[tags]galbraith, john kenneth galbraith, economists[/tags]
Weird…I was looking for a sample menu from Dooney’s, a cafe/restaurant in The Annex, and found their site…which is like some kind of left-leaning editorial/news service. Lots of literary news and books reviews (not surprising; Dooney’s is a known writer hangout), but I’m still looking for that sample menu.
Congratulations to the Senators for making it to the second round. As my second favourite team I’m hoping they win it all should my beloved Habs falter. This would also have the added benefit of sending Leafs fans into a state of catatonia.
[tags]toronto, dooney’s, canadiens, ottawa, senators[/tags]
We went to see United 93 (imdb | rotten tomatoes) this afternoon. I’ll write more later, but I need some time to let it all sink in. It was one of the most powerful, moving, masterfully crafted films I’ve ever seen. But I can’t imagine that I’ll ever want to watch it again.
Speaking of important films, Cinematical pointed me to this Roger Ebert article about the 102 movies you must see in order “to have any sort of informed discussion about the movies.” To my embarassment I’ve seen only 40 of them.
Let’s say Via and Amtrak announce a joint plan to introduce a new super-highspeed train. It would reach from Goose Bay to San Diego, from Anchorage to Miami. It could get someone from Halifax to Vancouver in 3 hours, and passengers would travel in private rooms with stereos, comfortable chairs and great views. The trains could also be used to transport goods at high speed, reducing inventory costs for companies and improving the flow of trade across the border.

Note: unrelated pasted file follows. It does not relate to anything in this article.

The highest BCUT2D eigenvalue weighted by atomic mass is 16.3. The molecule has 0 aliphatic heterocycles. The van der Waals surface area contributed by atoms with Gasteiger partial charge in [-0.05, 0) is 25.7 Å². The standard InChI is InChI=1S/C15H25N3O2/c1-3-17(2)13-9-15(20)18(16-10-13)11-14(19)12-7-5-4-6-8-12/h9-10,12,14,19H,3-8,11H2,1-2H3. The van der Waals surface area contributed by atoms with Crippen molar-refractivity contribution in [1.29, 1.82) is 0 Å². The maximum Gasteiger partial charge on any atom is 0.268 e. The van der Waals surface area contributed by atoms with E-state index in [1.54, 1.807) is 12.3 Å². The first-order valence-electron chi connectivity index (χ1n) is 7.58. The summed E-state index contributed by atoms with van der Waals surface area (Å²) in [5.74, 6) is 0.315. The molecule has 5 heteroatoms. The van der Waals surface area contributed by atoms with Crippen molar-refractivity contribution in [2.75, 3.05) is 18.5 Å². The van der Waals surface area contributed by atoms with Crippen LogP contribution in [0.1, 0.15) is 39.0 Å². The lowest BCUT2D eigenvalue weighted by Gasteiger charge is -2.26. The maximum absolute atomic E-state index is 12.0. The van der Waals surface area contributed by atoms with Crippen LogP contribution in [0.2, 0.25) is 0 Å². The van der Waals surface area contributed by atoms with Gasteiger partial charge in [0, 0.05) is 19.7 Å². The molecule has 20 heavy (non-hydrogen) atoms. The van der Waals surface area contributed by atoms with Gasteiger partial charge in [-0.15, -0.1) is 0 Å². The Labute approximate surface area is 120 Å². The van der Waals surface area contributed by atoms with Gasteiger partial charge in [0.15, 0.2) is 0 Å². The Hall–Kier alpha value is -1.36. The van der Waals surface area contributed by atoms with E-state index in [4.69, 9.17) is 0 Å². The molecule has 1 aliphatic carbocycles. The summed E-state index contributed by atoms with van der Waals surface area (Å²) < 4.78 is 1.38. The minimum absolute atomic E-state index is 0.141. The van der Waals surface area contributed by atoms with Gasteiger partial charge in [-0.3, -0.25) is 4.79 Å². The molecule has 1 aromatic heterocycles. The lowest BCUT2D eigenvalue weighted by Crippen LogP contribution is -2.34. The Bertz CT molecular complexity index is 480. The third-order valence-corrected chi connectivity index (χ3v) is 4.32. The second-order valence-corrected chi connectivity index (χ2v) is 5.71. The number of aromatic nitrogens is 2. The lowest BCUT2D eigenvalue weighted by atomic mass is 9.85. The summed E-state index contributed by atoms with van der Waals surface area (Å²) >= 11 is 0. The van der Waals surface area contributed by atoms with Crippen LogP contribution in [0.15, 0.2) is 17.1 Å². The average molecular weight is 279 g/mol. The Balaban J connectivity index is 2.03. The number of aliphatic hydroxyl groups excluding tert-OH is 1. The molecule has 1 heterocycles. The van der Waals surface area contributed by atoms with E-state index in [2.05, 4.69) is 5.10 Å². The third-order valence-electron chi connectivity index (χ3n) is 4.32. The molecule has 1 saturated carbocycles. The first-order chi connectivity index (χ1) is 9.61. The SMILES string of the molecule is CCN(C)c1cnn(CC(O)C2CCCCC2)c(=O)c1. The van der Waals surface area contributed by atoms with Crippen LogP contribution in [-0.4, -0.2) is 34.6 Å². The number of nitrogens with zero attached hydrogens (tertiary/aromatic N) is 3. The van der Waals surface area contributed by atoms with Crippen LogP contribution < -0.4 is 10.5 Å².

However, the VIA and Amtrak consortium warn that based on their projections approximately 45,000 passengers would die every year in derailments and other accidents. They also warn that the combustion of the special fuel used in the trains and maintenance of the tracks would cause substantial environmental damage. Further, maintenance of the rail system (which would break down very easily) would cost taxpayers several billion dollars every year.
Would the government allow something like this to go ahead? Would the public be interested in riding such a destructive and unsafe vehicle? Of course not.
So why do we still have cars?
It amazes me sometimes, the compromises we will make for our own convenience.
[tags] movies, united 93, ebert, cars [/tags]
We saw our first Hot Docs selection last night: The Railroad All Stars. It was about a group of prostitutes from the worst slums of Guatemala who form a football team and enter a tournament in the hopes of drawing attention to their plight (they’re beaten or killed by their clients, harassed by police, etc.), and the hoopla that followed. We saw the whole range of backgrounds that brought the women there, and marvelled at the conditions they live and work in. I was flabbergasted by the attitudes some of these women had…an old woman who’d lost a house to a rainstorm — and an eye to an old boyfriend’s drunken rage — thanking god for all her blessings because her boyfriend had built her a wood and aluminium shack in the slum, or the woman who said “I’m not ashamed of what I do because I don’t hurt anybody; in fact, doing what I do, I probably keep young girls from being raped.” This didn’t strike me as temporary self-delusion on the part of someone in denial about her situation; this woman knew where her life had taken her, and seemed at peace with it.
And yet, somehow, the whole movie was funny. So there you go. Kudos to the director.